- You say ‘mate’ constantly.
- You think it is perfectly normal to pay over £3 for a pint.
- Anyone not from London is a ‘wanker’.
- Anyone from outside London and north of the Watford Gap is a ‘Northern Wanker’.
- You have no idea where the North is.
- You see All Saints in the Met Bar (again) and find it hard to get excited about it.
- The countryside makes you nervous.
- Somebody speaks to you on the tube and you freak out thinking they are a stalker.
- American tourists no longer annoy you.
- You talk in postcodes. “God, it was really warm round SW1 the other day”.
- You can’t remember the last time you got up to 30 mph in your car in the city.
- You didn’t realise that ‘Paddington Green’ is REAL.
Canterbury, England. A.D. 999.
An atmosphere close to panic prevails today throughout Europe as the millennial year 1000 approaches, bringing with it the so-called “Y1K Bug,” a menace which, until recently, hardly anyone had ever heard of.
Prophets of doom are warning that the entire fabric of Western Civilization, based as it now is upon monastic computations, could collapse, and that there is simply not enough time left to fix the problem.
Just how did this disaster-in-the-making ever arise? Why did no one anticipate that a change from a three-digit to a four-digit year would throw into total disarray all liturgical chants and all metrical verse in which any date is mentioned? Every formulaic hymn, prayer, ceremony and incantation dealing with dated events will have to be rewritten to accommodate three extra syllables. All tabular chronologies with three-space year columns, maintained for generations by scribes using carefully hand-ruled lines on vellum sheets, will now have to be converted to four-space columns, at enormous cost. In the meantime, the validity of every official event, from baptisms to burials, from confirmations to coronations, may be called into question.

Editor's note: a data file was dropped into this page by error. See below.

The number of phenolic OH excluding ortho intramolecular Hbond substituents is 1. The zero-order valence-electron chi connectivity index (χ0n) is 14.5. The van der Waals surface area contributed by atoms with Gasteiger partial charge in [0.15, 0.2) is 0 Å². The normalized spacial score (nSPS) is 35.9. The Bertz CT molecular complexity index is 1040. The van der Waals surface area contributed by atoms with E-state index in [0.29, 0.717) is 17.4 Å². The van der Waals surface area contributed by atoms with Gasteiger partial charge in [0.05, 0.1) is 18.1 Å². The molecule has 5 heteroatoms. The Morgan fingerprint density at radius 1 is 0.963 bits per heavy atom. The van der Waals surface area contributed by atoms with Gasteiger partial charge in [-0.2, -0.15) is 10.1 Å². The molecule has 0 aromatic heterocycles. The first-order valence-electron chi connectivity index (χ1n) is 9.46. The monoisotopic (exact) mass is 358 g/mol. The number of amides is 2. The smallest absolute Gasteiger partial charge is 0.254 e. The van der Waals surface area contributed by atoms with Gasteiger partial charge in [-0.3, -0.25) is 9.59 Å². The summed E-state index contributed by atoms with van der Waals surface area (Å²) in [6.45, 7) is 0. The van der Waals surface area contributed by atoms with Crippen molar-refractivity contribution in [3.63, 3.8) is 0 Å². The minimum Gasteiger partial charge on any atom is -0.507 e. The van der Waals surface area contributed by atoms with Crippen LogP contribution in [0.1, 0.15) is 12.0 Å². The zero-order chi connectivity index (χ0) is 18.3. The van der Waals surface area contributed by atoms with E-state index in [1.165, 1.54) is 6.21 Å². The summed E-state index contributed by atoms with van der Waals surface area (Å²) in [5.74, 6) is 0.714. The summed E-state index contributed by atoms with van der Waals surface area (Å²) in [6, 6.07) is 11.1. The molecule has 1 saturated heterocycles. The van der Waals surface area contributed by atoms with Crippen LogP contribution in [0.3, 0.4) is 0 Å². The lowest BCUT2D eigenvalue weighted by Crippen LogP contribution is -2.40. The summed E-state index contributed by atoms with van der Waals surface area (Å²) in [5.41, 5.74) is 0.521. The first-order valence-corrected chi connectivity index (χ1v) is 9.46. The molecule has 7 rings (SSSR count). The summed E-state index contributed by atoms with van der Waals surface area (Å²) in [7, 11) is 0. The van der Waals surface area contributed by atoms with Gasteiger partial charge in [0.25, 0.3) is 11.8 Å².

“We should have seen it coming,” says Brother Cedric of St. Michael Abbey, here in Canterbury. “What worries me most is that THOUSAND contains the word THOU, which occurs in nearly all our prayers, and of course always refers to God. Using it now in the name of the year will seem almost blasphemous, and is bound to cause terrible confusion. Of course, we could always use Latin, but that might be even worse — The Latin word for Thousand is Mille which is the same as the Latin for mile. We won’t know whether we are talking about time or distance!”
Stonemasons are already reported threatening to demand a proportional pay increase for having to carve an extra numeral in all dates on tombstones, cornerstones and monuments. Together with its inevitable ripple effects, this alone could plunge the hitherto-stable medieval economy into chaos. A conference of clerics has been called at Winchester to discuss the entire issue, but doomsayers are convinced that the matter is now one of personal survival. Many families, in expectation of the worst, are stocking up on holy water and indulgences.